The other most crucial thing in ensuring data availability is to manage version control of the data, helping to overcome the confusion caused by conflicting and multiple versioned local databases/datasets. The centrally managed test data team will help ensure single data truth and provide subsets of data as applicable to various subsystems or based on the need of the application under test. The central data repository also needs to be an ever-changing, learning one since the APIs and interfaces of the application keeps evolving, driving the need for updating test data consistently. After every test, the quality of data can be evaluated and updated in the central repository making it more accurate. This further drives reusability of data across a plethora of similar test scenarios.

The importance of choosing the right test data management tools

In DevOps and CI/CD environments, accurate test data at high velocity is an additional critical dimension in ensuring continuous integration and deployment. Choosing the right test data management framework and tool suite helps automate various stages in making data test ready through data generation, masking, scripting, provisioning, and cloning. World quality report 2020-21 indicates that the adoption of cloud and tool stacks for TDM has witnessed an increase, but there is a need for more maturity to make effective use.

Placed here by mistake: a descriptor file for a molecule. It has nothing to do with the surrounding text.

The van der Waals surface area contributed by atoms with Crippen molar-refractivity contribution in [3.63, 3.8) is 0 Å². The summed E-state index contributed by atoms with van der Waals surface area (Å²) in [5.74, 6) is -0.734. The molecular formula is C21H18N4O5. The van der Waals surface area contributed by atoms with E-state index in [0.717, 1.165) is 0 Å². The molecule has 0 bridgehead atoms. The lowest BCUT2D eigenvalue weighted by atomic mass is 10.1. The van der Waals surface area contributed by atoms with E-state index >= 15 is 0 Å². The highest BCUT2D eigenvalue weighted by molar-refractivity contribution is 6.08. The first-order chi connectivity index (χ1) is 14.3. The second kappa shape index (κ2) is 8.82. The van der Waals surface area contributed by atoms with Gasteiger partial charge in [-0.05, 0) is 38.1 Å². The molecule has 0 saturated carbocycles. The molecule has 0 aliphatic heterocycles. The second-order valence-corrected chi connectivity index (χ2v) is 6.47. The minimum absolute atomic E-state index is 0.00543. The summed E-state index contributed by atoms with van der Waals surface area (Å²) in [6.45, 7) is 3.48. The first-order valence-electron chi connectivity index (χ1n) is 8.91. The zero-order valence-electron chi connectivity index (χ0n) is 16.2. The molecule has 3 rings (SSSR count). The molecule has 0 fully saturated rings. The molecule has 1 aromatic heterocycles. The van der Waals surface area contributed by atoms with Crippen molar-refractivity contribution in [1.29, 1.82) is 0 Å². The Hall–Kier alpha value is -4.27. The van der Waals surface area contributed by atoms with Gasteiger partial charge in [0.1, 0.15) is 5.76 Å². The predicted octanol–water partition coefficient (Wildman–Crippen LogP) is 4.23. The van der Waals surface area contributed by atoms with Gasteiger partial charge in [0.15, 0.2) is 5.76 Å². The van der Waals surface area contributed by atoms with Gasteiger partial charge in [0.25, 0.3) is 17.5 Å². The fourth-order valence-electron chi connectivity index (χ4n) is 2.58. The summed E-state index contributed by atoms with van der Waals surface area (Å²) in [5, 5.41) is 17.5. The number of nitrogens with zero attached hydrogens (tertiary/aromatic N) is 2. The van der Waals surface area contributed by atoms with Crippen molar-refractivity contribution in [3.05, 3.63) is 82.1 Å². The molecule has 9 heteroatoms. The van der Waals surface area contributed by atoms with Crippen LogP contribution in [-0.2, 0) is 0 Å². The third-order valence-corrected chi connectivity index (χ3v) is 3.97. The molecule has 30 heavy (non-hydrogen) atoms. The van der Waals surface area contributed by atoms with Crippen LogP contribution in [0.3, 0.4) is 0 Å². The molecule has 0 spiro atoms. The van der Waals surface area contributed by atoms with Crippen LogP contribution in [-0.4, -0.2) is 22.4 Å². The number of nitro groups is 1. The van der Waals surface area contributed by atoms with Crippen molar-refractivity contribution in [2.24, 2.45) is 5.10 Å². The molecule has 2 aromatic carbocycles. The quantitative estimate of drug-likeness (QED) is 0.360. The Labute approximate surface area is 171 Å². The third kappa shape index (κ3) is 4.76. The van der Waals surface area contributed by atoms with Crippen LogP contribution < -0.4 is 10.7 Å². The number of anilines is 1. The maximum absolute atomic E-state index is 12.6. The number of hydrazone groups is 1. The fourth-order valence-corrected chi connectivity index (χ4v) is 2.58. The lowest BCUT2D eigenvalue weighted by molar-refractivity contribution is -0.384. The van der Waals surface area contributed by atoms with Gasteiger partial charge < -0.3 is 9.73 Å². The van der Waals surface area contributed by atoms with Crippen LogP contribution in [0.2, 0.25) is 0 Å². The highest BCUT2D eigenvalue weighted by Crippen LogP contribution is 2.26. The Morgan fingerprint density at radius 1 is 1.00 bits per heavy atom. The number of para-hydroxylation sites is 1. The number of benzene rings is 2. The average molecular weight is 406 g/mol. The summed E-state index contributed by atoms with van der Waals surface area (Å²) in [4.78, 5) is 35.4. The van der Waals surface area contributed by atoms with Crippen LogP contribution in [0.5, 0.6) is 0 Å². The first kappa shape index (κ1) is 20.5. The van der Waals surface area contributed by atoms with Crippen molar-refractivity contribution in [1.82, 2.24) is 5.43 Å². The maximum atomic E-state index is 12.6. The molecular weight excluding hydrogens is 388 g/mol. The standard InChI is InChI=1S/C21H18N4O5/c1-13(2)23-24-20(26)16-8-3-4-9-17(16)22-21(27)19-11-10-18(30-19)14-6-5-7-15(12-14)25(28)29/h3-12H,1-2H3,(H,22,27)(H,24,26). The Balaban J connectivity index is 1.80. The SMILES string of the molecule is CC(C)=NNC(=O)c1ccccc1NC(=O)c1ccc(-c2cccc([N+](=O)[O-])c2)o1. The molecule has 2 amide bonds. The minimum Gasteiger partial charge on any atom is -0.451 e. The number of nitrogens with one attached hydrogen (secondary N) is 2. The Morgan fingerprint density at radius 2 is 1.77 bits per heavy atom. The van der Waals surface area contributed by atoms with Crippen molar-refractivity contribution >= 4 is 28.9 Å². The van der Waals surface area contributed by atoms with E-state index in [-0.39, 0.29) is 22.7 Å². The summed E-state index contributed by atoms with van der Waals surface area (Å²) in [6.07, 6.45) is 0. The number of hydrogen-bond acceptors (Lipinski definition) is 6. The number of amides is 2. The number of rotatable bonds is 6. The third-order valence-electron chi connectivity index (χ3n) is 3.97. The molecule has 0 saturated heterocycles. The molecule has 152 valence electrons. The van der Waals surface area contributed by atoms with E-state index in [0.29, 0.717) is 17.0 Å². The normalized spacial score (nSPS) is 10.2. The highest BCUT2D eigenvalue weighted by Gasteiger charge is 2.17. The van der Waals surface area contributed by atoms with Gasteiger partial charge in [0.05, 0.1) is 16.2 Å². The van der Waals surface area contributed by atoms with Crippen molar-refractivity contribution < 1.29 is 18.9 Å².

In summary, for test data management, like many other disciplines, there is no one size fits all approach. An optimum mix of production mapped data, and synthetic data, created and housed in a repository managed at a central level is an excellent way to go. However, this approach, primarily while focusing on synthetic data generation, comes with its own set of challenges, including the need to have strong domain and database expertise. Organizations have also been taking TDM to the next level by deploying AI and ML techniques, which scan through data sets at the central repository and suggest the most practical applications for a particular application under test.

Need help? Partner with experts from Trigent to get a customized test data management solution and be a leader in the new-age digital delivery landscape.